One of several names for a particular card trick. It's a rather slow-moving trick, and though the results are somewhat impressive the set-up will lose you any audience interest. It is, however, fairly interesting on its own, and I therefore recommend just doing it for yourself or to teach another.
To perform the trick:
- Begin with a standard card deck. Remove the jokers.
- Shuffle the cards (of course).
- Lay the top card of the deck face up in front of you.
- If it is a 10, jack, queen, or king, put it off to the side. Otherwise, place a number of cards equal to 10 minus the value of the first card on top of the card (e.g. if the first card is a 6 you should place four more cards on top of it). Aces are low.
- Repeat steps 3–4, creating more stacks and placing all the high cards into their own separate stack. If you do not have enough cards to place on top of a numbered card, use ones from the high card stack. If there aren't enough of those, it's okay, just ignore it.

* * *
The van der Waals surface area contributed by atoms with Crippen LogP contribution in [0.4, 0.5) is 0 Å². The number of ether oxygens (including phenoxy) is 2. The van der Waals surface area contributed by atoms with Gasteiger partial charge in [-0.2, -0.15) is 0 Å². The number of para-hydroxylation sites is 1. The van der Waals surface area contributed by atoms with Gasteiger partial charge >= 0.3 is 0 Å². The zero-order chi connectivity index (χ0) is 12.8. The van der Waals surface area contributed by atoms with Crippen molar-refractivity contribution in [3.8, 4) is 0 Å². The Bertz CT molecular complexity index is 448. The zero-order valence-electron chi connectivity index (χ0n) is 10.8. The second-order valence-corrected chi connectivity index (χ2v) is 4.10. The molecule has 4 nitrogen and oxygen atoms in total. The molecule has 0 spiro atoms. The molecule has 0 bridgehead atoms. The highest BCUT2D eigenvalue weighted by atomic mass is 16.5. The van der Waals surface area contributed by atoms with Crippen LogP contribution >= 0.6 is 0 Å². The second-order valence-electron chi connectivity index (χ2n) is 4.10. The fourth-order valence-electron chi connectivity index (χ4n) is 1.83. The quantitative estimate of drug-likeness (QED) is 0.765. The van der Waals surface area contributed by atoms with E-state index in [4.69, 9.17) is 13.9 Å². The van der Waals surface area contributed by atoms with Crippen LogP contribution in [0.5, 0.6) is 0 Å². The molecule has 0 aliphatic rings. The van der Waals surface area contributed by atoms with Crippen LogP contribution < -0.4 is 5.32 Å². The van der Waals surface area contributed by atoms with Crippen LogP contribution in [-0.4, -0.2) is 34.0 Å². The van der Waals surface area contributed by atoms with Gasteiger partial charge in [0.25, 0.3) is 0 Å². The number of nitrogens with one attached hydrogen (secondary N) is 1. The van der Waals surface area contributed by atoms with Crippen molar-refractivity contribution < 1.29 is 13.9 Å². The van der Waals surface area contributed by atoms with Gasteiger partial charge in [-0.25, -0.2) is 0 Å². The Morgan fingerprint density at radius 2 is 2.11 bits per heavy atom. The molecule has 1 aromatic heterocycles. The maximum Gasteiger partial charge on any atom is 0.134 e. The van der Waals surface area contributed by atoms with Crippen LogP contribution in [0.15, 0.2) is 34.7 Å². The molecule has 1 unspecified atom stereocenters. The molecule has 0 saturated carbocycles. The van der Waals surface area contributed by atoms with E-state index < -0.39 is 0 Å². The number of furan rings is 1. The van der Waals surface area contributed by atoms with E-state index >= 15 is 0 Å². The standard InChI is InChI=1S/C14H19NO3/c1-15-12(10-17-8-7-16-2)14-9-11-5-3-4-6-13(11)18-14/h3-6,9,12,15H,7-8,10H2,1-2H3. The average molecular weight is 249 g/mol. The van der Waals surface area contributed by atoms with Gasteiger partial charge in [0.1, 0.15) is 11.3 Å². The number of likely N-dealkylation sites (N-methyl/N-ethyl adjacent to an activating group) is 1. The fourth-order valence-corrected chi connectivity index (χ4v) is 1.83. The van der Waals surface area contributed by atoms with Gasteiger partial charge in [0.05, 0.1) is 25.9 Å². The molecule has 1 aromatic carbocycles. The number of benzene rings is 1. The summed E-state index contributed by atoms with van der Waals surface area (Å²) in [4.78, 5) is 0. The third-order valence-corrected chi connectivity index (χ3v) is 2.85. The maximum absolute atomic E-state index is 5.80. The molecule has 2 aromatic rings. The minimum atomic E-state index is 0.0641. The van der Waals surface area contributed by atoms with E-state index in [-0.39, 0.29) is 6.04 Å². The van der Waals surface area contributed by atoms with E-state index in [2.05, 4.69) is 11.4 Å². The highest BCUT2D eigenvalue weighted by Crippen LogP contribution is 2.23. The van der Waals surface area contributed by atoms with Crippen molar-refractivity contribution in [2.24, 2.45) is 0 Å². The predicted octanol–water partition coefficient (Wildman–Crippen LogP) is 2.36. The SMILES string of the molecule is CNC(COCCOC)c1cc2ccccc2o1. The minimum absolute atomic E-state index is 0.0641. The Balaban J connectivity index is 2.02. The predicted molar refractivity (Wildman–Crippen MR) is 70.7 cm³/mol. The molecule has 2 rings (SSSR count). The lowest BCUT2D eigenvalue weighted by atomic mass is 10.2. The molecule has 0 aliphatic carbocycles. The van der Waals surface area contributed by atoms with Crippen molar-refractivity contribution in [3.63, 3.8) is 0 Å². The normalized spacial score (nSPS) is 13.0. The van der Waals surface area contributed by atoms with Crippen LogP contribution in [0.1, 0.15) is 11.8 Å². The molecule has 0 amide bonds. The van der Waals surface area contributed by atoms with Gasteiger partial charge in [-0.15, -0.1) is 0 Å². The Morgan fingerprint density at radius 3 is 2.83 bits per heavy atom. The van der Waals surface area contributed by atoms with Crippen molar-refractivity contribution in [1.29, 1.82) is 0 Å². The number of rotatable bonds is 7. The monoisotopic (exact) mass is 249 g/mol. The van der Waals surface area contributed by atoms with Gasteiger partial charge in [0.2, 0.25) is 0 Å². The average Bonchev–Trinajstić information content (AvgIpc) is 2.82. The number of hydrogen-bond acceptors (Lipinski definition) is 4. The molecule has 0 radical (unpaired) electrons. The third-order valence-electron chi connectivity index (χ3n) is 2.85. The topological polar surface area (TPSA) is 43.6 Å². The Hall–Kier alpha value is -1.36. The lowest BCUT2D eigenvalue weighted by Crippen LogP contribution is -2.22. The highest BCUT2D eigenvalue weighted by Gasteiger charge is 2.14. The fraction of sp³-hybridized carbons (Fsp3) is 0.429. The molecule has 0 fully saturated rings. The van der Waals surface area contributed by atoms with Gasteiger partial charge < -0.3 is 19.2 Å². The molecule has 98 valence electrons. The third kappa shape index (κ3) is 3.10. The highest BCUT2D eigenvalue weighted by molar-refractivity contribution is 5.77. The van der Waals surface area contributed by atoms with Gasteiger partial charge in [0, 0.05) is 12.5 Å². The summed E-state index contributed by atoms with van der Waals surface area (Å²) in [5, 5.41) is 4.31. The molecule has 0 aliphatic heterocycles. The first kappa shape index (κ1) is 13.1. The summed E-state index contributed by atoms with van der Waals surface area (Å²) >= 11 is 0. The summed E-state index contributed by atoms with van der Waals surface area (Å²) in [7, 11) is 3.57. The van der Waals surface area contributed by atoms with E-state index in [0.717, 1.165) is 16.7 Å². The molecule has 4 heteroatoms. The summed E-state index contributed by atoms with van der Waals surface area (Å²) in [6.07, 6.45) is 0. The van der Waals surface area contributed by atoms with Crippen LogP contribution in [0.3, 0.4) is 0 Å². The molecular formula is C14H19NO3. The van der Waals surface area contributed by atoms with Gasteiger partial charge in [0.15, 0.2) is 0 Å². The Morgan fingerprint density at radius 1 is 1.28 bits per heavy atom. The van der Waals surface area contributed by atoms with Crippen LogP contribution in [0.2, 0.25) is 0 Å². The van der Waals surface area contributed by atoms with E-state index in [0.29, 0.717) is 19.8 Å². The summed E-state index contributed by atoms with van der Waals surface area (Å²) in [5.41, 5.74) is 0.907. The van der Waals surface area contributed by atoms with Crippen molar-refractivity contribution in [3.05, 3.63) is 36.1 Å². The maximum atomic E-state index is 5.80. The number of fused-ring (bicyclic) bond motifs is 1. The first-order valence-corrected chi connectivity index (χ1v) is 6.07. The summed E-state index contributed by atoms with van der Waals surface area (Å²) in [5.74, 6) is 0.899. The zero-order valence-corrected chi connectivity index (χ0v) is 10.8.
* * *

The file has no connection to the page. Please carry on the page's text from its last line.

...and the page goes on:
- Flip over all your little stacks, and pick up any of the remaining cards from the high card stack.
- Pick three stacks—or have your audience do so, if you're feeling sadistic and are showing this trick to an audience. Place them side by side.
- Pick up all the other stacks.
- Flip the top card of the left and right stacks.
- Begin counting out the cards in your hand. First, count out the sum of the values of the overturned cards. Second, count out nineteen—the origin of the name of this trick. Lastly, count the remaining cards and remember this number.
- Flip the top card of the middle stack. Its value will be the same as the one you just got from counting cards.
Anticlimactic? And how! You can theoretically add some typical magicky things like "The cards are trying to tell me something," but I wouldn't recommend it. If you're looking for a card trick to impress your girlfriend or something, please continue your search.
I leave it as an exercise for the reader to determine how this trick works.